Maurice L. McAlister overcame a dirt-poor childhood in Texas to achieve prominence in two fields as a young man — first as a builder, then as the head of Downey Savings & Loan, which became a Southern California banking fixture for decades under his leadership.
Despite his considerable wealth, the man everyone called Mac remained a down-home character, living mainly in Bullhead City, Ariz., where he could hunt quail and elk and fish for bass.
He nurtured close family ties along with the business: One of his three daughters was on Downey's board and a son-in-law rose to chief executive. So McAlister was doubly stung late in life, family members said, when regulators seized the S&L in 2008 amid the mortgage meltdown and another daughter, Karla Drew, died of cancer in 2011.
McAlister, who had heart disease for decades, died Feb. 13 at a daughter's home in Corona del Mar, his family said. He was 87.
The S&L, which opened with a single branch in Downey in 1957 and later moved its headquarters to Newport Beach, was known for its well-located offices — a consequence of McAlister's strategy of developing shopping centers and placing a branch in each one.
Downey had more than 170 offices in California and Arizona when regulators shut it down in 2008 and turned its deposits and assets over to U.S. Bank. It had lost $547 million in the first nine months that year, largely because of risky pay-option mortgages — the adjustable-rate loans that let borrowers pay so little each month that their loan balances rose.
Despite the losses, the plain-spoken McAlister contended that Downey had more than enough capital and solid assets to survive the financial crisis. He said he had protected the thrift by requiring 20% down payments from borrowers, avoiding the 100% financing that was one of the causes of the housing bust.
"There's basically nothing you can do with those people back there in Washington, D.C.," he told the Los Angeles Times last fall. "In my opinion, they just targeted California and decided to close all the thrifts."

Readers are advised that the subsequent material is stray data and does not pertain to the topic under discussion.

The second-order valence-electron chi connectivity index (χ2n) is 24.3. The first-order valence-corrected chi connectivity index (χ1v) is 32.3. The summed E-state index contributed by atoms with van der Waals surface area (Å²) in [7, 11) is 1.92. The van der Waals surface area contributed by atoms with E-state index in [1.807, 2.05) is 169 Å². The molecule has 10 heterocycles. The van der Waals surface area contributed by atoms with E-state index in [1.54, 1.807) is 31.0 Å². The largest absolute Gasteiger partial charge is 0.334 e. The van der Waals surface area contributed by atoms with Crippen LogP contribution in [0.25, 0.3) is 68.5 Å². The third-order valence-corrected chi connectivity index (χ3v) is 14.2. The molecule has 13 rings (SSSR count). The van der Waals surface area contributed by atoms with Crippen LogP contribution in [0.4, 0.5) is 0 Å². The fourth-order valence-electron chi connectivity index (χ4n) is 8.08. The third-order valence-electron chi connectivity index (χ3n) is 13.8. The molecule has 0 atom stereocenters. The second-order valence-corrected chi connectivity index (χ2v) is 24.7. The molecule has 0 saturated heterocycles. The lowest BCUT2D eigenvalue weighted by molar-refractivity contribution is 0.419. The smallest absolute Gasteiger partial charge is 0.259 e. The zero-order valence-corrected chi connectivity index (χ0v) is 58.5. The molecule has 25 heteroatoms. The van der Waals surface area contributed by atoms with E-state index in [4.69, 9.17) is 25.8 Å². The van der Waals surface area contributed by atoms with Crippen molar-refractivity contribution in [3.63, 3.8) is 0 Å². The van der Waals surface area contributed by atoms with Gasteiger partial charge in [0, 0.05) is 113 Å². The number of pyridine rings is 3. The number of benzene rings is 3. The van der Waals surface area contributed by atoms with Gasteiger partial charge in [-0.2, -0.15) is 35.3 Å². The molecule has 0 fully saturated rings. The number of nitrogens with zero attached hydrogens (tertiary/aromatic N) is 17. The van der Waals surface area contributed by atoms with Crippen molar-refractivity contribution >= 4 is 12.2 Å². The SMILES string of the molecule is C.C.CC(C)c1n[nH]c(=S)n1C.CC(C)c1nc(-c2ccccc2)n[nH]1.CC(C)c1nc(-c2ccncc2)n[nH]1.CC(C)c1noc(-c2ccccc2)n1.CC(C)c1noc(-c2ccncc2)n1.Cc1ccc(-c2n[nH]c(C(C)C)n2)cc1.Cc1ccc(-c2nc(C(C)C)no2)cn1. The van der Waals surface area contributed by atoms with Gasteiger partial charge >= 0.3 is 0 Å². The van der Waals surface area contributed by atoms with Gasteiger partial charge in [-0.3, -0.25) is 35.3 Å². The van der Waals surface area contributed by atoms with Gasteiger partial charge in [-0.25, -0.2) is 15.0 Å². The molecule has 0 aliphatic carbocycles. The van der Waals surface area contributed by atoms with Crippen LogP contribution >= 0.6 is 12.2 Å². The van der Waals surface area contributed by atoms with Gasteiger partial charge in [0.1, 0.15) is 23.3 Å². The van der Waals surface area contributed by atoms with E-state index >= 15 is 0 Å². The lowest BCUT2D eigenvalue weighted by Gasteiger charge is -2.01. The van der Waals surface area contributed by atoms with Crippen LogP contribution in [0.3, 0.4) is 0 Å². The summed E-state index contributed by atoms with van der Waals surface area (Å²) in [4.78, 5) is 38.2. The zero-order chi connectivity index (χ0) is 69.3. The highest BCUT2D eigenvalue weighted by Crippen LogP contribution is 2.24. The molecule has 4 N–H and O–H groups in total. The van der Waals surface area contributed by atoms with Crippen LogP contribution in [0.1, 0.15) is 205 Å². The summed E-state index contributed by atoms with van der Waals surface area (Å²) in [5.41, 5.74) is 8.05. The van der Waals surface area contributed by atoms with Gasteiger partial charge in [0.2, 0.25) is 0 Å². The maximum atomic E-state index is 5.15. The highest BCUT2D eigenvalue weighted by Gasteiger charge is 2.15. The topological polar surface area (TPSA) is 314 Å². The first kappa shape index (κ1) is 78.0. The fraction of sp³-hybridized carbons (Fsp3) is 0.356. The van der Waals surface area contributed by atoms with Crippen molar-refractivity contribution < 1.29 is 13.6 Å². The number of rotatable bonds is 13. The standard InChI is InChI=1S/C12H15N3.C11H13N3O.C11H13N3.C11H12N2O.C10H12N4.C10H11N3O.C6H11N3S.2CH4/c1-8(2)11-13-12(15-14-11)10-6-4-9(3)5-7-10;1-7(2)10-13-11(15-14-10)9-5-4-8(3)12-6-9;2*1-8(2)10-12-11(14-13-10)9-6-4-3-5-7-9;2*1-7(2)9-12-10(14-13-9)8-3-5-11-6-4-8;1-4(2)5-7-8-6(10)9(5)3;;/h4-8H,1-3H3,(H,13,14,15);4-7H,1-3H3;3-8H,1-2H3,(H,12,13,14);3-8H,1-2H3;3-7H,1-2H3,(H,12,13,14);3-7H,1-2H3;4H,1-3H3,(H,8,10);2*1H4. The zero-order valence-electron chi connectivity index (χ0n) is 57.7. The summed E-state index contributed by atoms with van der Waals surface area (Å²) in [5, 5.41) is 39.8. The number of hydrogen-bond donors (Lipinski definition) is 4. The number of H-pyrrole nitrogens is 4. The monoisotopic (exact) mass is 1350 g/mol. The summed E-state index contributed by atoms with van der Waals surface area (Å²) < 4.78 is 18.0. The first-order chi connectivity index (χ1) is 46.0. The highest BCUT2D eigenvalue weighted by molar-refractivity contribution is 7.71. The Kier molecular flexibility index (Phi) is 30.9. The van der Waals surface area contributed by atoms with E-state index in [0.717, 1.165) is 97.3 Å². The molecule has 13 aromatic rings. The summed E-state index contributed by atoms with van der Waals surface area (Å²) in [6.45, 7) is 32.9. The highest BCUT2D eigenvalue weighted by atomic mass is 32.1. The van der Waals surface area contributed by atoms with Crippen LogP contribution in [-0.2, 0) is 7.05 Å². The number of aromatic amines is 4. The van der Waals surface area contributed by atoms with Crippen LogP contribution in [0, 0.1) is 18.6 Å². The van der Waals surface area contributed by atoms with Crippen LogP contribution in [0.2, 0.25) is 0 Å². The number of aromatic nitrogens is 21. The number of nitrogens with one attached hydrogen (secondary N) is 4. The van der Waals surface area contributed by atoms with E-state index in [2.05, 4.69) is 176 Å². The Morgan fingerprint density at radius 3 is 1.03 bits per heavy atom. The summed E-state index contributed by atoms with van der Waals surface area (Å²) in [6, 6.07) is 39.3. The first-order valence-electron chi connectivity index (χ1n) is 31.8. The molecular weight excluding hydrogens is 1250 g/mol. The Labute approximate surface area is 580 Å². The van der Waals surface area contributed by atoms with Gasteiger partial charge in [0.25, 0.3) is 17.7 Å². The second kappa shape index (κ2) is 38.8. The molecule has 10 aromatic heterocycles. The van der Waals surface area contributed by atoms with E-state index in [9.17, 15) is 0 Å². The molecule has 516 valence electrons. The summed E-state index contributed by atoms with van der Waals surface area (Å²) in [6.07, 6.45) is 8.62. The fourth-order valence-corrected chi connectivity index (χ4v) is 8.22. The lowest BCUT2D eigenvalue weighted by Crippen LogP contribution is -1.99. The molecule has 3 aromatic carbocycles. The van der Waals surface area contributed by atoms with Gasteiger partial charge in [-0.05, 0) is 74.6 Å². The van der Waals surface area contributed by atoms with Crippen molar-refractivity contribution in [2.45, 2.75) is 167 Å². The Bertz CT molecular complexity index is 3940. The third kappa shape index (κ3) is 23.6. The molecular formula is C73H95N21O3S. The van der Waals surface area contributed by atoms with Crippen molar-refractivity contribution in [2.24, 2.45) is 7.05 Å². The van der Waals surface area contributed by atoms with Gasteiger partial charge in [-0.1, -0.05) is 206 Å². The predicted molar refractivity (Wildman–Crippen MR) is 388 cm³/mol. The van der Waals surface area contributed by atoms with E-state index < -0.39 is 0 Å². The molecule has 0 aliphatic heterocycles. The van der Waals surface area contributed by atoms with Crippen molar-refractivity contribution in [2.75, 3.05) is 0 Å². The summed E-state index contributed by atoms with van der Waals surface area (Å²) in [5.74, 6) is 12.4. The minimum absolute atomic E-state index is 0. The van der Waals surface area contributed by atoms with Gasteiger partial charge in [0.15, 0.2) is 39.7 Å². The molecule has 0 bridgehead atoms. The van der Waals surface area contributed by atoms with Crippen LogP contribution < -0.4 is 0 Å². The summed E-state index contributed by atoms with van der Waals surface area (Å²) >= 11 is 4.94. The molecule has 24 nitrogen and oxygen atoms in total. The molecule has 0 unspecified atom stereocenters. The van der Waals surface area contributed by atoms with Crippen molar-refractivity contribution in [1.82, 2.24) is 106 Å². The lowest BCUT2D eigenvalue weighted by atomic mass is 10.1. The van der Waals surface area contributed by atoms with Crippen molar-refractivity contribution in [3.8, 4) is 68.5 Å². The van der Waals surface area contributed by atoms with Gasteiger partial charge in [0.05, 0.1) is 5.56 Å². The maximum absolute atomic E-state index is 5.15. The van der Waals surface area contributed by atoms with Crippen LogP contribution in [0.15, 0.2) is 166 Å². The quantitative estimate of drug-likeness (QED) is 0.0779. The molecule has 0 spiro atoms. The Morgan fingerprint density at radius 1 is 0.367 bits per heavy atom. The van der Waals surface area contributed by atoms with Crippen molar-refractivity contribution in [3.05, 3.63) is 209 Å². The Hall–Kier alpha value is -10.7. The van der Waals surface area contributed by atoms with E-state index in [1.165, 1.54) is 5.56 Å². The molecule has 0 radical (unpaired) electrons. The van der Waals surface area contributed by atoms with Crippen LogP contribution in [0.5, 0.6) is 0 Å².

Noted for charitable giving, McAlister donated funds each month to churches that provided food and medical care to the needy, and would stand anonymously in food lines, talking with people about their struggles, his family said.
One person he repeatedly helped was Hector Nevarez of Whittier, who purchased and fixed up hundreds of homes in low-income areas with loans from McAlister — housing that banks were slow or unwilling to lend on. Short on cash for one such deal, Nevarez asked McAlister for more financing than usual.
"And he said: 'Why don't I just do the whole thing?' He did 100%, which is very, very rare," Nevarez said. "He trusted me completely, just like a father."
Born April 26, 1925, in Booger Hollow, Ark., McAlister moved to Brownsville, Texas, with his family as a young child. He picked cotton alongside his mother and when he was about 12, he went to work for a market that kept cattle out back, said Daniel Rosenthal, the son-in-law who went from appraiser trainee to chief executive at Downey.
"He wasn't even a teenager and his job was to kill the cattle and gut them," Rosenthal said.
The family moved to South Gate, where McAlister graduated from South Gate High, enjoying only one class — wood shop, Rosenthal said. His entrepreneurial spirit emerged in a scheme that involved providing free wood to classmates so they could make furniture that he sold on consignment.
As a teenager, he obtained his real-estate license. He soon bought a lot in South Gate, built a house and sold it, which marked the beginning of what became McAlister Construction and later McAlister Homes.
McAlister was barely in his 30s when he started Downey, almost on a whim. When he jokingly complained about the cost of his loans and suggested he might start his own bank, his lender responded: "That might be the best thing you could ever do," Rosenthal recalled.
Soldiers returning from the Korean War were among the first customers at Downey, which McAlister co-founded with Gerald H. McQuarrie, an appraiser and mortgage banker who died in 1992. The two Macs, as they were known, soon turned their attention to commercial real estate.
Like many savings and loans, Downey made large direct investments in real estate in the 1980s after the Reagan-era deregulation of the industry. Hundreds of thrifts collapsed when real estate soured in the second half of the decade, but Downey emerged in good shape — a testament to McAlister's judgment then, analysts said, and a contrast to the enormous later losses on pay-option loans.
McAlister retired as chief executive in the mid-1990s but remained chairman, hiring and replacing a series of successors, including Rosenthal.
Downey's downfall wiped out McAlister's 20% stock in the thrift, once worth hundreds of millions of dollars. The Federal Deposit Insurance Corp., which lost $407 million on the failure, threatened to sue him and 10 other insiders for unsafe practices, citing too many pay-option loans and too little documentation of borrower incomes.
FDIC records show the group settled by paying a collective $32 million, mostly covered by corporate insurance but with $1.93 million coming from McAlister's pocket. He and three others, including Rosenthal, agreed to be banished from the banking industry.
Survivors include his wife of 59 years, Dianne; daughters Cheryl Olson and Laura Daniels; brother Ronald "Tex" McAlister; six grandchildren' and seven great-grandchildren.
Services are pending.